Alligator River National Wildlife Refuge - North Carolina
In a list of the southeast's unknown beauties, it must be placed near the top. Known to most travelers as that long stretch of woodland standing between them and the Outer Banks, the Alligator River Wildlife Refuge receives startlingly few visitors each year when you consider the uniqueness of the environment and the important ecological role it plays in the survival of several American species.
Best known as the last home of the critically endangered Red Wolf, the refuge is also home to the Red-Cockaded Woodpecker, locally extinct in many southeastern states and notoriously difficult to spot even for the best birders. But what makes Alligator River most special is its proximity to the incredibly popular tourist destination of the Outer Banks, which attracts well over 2 million visitors each year. Very few of them, however, spend much time (or any at all) exploring the wildlife refuge.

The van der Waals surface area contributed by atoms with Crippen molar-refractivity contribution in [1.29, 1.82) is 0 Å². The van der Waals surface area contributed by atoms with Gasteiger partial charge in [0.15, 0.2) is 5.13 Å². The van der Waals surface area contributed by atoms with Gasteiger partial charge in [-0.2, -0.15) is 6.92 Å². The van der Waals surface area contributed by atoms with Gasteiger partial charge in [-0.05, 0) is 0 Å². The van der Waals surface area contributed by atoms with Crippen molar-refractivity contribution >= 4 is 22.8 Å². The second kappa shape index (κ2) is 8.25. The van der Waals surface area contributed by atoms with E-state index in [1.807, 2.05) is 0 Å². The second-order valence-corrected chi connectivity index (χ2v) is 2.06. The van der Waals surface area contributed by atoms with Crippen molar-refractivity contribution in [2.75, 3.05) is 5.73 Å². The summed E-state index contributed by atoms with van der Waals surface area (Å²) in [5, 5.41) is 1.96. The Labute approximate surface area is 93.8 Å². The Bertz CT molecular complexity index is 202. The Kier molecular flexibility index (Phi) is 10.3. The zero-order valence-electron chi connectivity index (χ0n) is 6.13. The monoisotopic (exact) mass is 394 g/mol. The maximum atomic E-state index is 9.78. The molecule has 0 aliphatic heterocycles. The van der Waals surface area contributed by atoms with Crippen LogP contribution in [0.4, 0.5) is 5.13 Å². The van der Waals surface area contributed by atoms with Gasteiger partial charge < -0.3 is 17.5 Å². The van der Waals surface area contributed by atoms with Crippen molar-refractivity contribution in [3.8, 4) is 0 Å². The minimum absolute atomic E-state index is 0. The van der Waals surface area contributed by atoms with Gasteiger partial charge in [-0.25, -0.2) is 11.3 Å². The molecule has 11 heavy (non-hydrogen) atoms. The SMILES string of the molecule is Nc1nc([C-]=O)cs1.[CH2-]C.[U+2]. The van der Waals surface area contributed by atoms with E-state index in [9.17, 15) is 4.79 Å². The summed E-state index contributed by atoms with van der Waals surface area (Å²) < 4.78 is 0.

This discrepancy underscores the truly powerful potential of tourism and travel. “A lot of people go to the Outer Banks and never even cross that bridge,” says Heather Clarkson, the Southeast Program Outreach Representative for Defenders of Wildlife. “They have no idea what beautiful landscapes exist in those refuges just down the road."
While it may at first seem inconsequential, every visit matters to these strongholds of wilderness. Heather explains the impact that our choices as travelers can have. "If you want to support conservation of an area, go see it," she says. "And tell people why you’re there."